ClamAV is the defacto standard for AntiVirus on Linux / FOSS. It does work for certain scenarios, yes. A good, usable example is mail AV checks, mail with ClamAV has more or less “On access” checks enabled. The same goes for Websites with the squid plug-in / module.
But the mainstay of AntiVirus besides mail is still infected files… And, in my opinion, ClamAV is not really any use as an AntiVirus for any file server - simply as it does not provide a mechanism for “On Access” checking.
What it can do, is a regular check on the whole filesystem. This easily can take 6 hours on a small-medium sized system - and only provides a “pseudo security”, as it’s use is actually zero…
NethServer acting as FileServer.
ClamAV, when installed, does a full check daily, usually at night because of CPU load.
So far, so good. Then the following happens:
A user copies a file from a compromised Notebook to the file server.
Another user / co-worker opens that file, and infects his PC or other Infrastructure.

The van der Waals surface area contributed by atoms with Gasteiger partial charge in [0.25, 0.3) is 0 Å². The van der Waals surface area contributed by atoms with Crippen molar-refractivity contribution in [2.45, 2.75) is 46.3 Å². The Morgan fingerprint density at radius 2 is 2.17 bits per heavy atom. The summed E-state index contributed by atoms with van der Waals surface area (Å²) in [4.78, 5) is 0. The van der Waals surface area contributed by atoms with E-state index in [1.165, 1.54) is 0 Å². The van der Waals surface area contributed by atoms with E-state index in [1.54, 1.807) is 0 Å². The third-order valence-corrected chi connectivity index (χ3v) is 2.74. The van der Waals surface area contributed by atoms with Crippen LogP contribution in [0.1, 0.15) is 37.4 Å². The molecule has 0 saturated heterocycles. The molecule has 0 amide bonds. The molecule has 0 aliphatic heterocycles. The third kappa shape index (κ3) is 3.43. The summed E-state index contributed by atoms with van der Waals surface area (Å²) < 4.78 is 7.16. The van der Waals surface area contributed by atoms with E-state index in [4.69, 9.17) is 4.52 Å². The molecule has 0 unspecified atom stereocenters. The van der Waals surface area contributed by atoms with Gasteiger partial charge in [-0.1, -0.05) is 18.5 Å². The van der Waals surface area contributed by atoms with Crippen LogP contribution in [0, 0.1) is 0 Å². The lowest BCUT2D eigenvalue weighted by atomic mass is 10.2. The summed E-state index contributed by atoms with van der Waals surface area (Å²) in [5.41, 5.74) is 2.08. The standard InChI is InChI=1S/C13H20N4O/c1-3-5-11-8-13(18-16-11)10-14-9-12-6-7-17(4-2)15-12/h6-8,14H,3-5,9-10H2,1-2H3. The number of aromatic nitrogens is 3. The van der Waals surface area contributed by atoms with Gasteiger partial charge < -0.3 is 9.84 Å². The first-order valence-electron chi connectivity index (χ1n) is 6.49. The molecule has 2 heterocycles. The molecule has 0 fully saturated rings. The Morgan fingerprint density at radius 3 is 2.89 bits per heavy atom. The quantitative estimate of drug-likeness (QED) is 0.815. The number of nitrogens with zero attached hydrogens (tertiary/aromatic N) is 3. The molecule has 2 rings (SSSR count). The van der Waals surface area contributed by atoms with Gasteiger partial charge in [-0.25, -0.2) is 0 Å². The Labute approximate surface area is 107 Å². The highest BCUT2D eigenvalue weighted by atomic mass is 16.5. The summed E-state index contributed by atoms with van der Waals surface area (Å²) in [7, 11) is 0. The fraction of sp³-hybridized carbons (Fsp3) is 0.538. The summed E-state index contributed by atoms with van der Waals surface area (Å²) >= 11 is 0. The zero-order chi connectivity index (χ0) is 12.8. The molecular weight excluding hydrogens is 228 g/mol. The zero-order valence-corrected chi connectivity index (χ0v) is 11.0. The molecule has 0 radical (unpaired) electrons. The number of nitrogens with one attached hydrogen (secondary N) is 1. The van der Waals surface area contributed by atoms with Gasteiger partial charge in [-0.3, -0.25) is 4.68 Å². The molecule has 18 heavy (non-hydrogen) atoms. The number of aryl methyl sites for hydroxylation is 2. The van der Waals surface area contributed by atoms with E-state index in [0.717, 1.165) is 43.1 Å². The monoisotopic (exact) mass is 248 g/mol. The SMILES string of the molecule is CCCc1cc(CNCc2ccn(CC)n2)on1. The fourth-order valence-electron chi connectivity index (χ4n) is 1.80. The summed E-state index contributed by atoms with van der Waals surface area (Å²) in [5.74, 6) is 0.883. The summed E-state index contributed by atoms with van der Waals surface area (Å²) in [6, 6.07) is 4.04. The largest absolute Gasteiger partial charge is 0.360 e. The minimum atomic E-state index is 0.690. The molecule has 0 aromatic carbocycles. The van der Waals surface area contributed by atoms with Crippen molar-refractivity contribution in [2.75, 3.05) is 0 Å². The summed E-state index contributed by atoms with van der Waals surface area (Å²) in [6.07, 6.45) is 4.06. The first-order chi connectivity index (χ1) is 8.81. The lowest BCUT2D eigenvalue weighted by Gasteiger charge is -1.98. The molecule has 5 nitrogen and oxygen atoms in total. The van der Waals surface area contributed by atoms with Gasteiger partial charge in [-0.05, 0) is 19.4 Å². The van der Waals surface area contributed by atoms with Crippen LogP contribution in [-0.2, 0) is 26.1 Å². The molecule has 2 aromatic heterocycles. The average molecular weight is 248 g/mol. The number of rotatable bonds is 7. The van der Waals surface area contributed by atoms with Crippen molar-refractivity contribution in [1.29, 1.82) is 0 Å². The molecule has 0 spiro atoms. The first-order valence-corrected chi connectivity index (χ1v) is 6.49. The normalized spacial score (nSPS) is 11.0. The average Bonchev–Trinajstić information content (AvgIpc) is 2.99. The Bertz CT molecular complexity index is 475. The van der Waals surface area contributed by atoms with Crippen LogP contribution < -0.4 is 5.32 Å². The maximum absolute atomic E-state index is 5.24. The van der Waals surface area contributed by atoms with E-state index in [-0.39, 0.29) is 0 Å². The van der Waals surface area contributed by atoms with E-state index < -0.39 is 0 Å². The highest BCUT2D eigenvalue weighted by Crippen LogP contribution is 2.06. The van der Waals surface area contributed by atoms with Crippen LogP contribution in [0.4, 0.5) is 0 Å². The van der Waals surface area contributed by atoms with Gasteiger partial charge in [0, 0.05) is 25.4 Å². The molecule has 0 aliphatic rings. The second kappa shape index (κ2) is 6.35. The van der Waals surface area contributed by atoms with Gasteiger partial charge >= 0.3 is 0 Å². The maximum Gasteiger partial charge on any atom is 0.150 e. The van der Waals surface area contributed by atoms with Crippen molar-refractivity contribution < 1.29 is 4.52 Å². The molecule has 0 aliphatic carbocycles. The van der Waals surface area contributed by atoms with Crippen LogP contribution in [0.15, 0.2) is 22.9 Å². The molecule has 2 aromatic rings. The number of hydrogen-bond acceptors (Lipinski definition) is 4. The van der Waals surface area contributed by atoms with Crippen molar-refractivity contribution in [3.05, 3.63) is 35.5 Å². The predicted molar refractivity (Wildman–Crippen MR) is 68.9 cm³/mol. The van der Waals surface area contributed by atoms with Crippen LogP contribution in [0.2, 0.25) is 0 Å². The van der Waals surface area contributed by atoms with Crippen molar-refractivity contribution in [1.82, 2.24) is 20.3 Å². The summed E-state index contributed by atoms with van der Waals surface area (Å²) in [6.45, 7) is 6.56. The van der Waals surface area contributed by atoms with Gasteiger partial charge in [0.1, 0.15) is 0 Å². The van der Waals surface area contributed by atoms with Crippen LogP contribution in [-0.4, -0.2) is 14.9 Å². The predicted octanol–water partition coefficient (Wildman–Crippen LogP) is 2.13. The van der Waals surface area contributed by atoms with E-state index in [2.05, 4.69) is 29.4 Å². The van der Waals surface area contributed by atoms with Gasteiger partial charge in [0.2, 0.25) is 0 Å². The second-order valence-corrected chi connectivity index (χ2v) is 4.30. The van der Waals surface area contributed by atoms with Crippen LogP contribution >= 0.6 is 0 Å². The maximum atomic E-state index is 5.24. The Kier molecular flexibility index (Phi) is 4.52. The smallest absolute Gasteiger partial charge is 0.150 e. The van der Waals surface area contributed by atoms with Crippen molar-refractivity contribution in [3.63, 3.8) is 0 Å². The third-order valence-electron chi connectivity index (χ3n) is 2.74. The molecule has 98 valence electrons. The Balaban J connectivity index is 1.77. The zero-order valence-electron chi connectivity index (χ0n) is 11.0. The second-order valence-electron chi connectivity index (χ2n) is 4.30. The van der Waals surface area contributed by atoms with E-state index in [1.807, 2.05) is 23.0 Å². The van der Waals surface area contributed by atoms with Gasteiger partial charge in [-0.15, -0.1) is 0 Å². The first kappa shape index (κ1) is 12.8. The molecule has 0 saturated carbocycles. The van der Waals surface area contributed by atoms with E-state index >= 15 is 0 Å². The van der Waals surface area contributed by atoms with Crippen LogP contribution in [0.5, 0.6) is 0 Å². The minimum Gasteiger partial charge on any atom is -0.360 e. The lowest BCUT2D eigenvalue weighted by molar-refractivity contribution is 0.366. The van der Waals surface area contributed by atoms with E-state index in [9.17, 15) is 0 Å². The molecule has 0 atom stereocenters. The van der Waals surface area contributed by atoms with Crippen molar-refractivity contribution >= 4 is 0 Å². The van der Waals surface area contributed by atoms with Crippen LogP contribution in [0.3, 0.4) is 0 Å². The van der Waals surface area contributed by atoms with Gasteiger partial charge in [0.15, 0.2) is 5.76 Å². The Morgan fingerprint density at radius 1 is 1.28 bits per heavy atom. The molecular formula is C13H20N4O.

The file in question was never checked on the server!!!
During a working day, not a single file is checked!
Anything kept until the check will be found, but for daily work, clients are unprotected…
On any properly setup Windows Server, even 20 years ago, “On Access” AV-checking is standard.
Even on other systems, “On Access” was / is the standard. I’ve had for example Novell Netware Servers with McAfee installed in 1995 - and On Access was the standard!
Now, everyone touts Linux. Yes, we have AV (ClamAV). And Samba is a great file server, can replace a Windows server easily… And Linux itself has hardly any viruses in the wild…
The components are there, but bricks lying on the floor is not a wall (yet)…
How much of this BS are we believing ourselves?
Any Feedback / Thoughts on this would be very welcome…
My 2 cents
PS: This could be subject of a sub-discussion for end of month meeting…